Mobile Site Puts in the Palm of Your Hand

You can now check out programs while you're on the go

6 January 2011

Accessing programs about technology and engineering while you’re on the go just got easier thanks to’s mobile Web site. Launched in October, the smartphone- and mobile device-friendly version of IEEE’s Internet-based TV network is more convenient for users of the iPhone, iTouch, and devices that run on the Android operating system.

“The impetus for the mobile site came from requests from members and a natural evolution of content-delivery platforms for,” says Nick Lehotzky, IEEE’s member-benefits marketing manager for online products in Piscataway, N.J. “We have seen exciting growth since the launch, and traffic continues to grow weekly.”

Viewers had been able to access’s site through their portable devices for some time; however, the mobile version of has a simpler design than the full site. It’s now easier to load, view, and navigate on the small displays. And smartphone users can see screenshots and quick descriptions of videos without having to zoom in or wait for new pages to load.

You can access the new site by typing “” in the device’s Web browser. Only iPhones and iTouches are supported now, Lehotzky says, but a version for other phones with Android 2.1 platforms and higher is scheduled to debut later this month.

Only the public content programs are available now; you still must go to the full site to view IEEE members-only content. There are more than 300 videos available on mobile, however, covering IEEE conferences, segments about new technology, worldwide engineering initiatives, and more.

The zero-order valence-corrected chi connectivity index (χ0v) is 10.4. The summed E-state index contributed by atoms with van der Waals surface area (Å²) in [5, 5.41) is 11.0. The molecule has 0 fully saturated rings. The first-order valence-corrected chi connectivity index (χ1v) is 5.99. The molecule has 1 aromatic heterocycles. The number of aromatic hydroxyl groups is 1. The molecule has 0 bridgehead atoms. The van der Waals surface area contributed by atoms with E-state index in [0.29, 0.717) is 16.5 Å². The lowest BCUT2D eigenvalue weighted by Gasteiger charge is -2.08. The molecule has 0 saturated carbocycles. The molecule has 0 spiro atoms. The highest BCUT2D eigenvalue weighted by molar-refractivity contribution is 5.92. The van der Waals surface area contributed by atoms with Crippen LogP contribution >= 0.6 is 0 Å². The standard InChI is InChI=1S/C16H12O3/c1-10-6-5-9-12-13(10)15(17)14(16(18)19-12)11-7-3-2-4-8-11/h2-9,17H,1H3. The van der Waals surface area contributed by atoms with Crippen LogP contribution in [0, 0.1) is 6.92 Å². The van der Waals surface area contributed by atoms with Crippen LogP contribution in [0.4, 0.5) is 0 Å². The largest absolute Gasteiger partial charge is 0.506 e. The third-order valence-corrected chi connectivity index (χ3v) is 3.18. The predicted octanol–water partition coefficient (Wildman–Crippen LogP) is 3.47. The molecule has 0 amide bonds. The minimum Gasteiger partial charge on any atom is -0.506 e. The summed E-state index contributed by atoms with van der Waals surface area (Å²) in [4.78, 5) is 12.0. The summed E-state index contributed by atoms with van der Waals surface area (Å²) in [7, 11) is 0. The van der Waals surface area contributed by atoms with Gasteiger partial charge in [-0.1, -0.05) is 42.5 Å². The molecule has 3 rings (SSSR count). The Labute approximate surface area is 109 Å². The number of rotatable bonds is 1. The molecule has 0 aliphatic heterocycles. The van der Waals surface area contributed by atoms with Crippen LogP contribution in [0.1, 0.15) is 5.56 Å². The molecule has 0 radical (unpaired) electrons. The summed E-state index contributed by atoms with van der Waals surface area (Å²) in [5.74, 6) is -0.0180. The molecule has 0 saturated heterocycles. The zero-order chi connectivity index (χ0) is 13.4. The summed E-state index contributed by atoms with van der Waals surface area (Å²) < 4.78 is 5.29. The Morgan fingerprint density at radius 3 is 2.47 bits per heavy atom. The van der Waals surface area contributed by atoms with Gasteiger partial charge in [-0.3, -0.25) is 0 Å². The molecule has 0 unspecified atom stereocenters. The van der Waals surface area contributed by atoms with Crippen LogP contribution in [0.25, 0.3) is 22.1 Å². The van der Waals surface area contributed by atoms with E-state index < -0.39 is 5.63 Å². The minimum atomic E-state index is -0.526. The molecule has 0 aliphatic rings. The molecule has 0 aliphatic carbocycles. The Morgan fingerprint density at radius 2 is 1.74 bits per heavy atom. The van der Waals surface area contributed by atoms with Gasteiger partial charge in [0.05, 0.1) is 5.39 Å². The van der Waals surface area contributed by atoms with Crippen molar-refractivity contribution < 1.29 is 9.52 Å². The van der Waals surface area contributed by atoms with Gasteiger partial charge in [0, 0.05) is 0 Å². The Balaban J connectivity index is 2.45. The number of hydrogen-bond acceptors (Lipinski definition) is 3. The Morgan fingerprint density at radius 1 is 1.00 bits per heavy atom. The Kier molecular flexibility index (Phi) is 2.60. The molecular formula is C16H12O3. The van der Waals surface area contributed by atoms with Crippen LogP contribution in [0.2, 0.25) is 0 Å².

One of the most-viewed programs is “Smart Grids for Intelligent Energy Use”. The video features experts from Georgia Tech and General Electric discussing how the current U.S. power grid can be updated so that energy companies could monitor and manage individual electricity use in real time, and consumers could obtain specific information about how to reduce their energy costs.

Another frequently watched mobile video, “Try Engineering Careers With Impact: Van Stam” tells the story of IEEE Member Gerjtan van Stam, a telecommunications engineer who established LinkNet, a nonprofit Internet cooperative, in Macha, a village in rural Zambia. Using seed money generated from the Malaria Institute at Macha, a partnership of the Zambian government, Johns Hopkins University of Baltimore, and the nonprofit Macha Mission Hospital, and private donations, van Stam helped the village establish a 128-kilobyte-per-second Internet connection.

LinkNet now has more than 40 institutional subscribers—including companies, schools, hospitals, religious missions, and social organizations—that each pay US $30 per month so that any village resident can have access to the shared connection. Van Stam also has used the seed money from LinkNet to help the village, whose residents typically live on about $1 per day, build a community center, a library, an airport, a primary school, and a radio station, among other projects. The video is part of’s Try Engineering series, which aims to attract students to the profession.

SOCIAL NETWORKS, TOO is also now available through social networking sites. The online TV network had nearly 2000 fans on Facebook as of December, for example, and users can view and share videos without leaving the site. People also can follow on MySpace, Twitter, and 54 other sites, and subscribe to RSS feeds to keep track of new videos on the topics that interest them most.

IEEE membership offers a wide range of benefits and opportunities for those who share a common interest in technology. If you are not already a member, consider joining IEEE and becoming part of a worldwide network of more than 400,000 students and professionals.

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